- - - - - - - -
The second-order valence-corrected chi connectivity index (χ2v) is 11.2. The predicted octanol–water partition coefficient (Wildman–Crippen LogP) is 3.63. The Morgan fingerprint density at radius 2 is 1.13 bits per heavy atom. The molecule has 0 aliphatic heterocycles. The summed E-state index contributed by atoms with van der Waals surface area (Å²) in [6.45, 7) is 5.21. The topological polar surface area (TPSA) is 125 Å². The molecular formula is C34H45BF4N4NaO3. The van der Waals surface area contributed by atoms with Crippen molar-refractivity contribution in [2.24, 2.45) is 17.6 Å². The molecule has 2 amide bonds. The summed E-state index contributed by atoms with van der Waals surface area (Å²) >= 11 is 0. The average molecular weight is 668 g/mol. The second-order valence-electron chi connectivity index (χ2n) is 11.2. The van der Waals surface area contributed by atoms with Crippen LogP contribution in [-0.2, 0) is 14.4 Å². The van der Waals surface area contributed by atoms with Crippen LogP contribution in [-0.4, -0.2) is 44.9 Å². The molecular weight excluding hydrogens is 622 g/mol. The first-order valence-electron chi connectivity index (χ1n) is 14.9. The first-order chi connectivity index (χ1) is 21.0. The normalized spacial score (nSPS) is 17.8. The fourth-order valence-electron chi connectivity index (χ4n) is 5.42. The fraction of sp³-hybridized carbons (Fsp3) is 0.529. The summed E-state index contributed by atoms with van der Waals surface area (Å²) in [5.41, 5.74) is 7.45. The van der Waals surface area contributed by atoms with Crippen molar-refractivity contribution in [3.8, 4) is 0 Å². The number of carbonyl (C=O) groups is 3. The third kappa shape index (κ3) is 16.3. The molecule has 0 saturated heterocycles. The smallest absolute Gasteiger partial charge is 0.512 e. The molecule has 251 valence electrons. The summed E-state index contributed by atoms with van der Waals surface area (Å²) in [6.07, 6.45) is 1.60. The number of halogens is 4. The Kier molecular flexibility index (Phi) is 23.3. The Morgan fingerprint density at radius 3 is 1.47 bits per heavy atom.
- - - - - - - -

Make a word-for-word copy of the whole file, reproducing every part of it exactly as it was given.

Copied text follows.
The second-order valence-corrected chi connectivity index (χ2v) is 11.2. The predicted octanol–water partition coefficient (Wildman–Crippen LogP) is 3.63. The Morgan fingerprint density at radius 2 is 1.13 bits per heavy atom. The molecule has 0 aliphatic heterocycles. The summed E-state index contributed by atoms with van der Waals surface area (Å²) in [6.45, 7) is 5.21. The topological polar surface area (TPSA) is 125 Å². The molecular formula is C34H45BF4N4NaO3. The van der Waals surface area contributed by atoms with Crippen molar-refractivity contribution in [2.24, 2.45) is 17.6 Å². The molecule has 2 amide bonds. The summed E-state index contributed by atoms with van der Waals surface area (Å²) >= 11 is 0. The average molecular weight is 668 g/mol. The second-order valence-electron chi connectivity index (χ2n) is 11.2. The van der Waals surface area contributed by atoms with Crippen LogP contribution in [-0.2, 0) is 14.4 Å². The van der Waals surface area contributed by atoms with Crippen LogP contribution in [-0.4, -0.2) is 44.9 Å². The molecular weight excluding hydrogens is 622 g/mol. The first-order valence-electron chi connectivity index (χ1n) is 14.9. The first-order chi connectivity index (χ1) is 21.0. The normalized spacial score (nSPS) is 17.8. The fourth-order valence-electron chi connectivity index (χ4n) is 5.42. The fraction of sp³-hybridized carbons (Fsp3) is 0.529. The summed E-state index contributed by atoms with van der Waals surface area (Å²) in [5.41, 5.74) is 7.45. The van der Waals surface area contributed by atoms with Crippen molar-refractivity contribution in [3.8, 4) is 0 Å². The number of carbonyl (C=O) groups is 3. The third kappa shape index (κ3) is 16.3. The molecule has 0 saturated heterocycles. The smallest absolute Gasteiger partial charge is 0.512 e. The molecule has 251 valence electrons. The summed E-state index contributed by atoms with van der Waals surface area (Å²) in [6.07, 6.45) is 1.60. The number of halogens is 4. The Kier molecular flexibility index (Phi) is 23.3. The Morgan fingerprint density at radius 3 is 1.47 bits per heavy atom.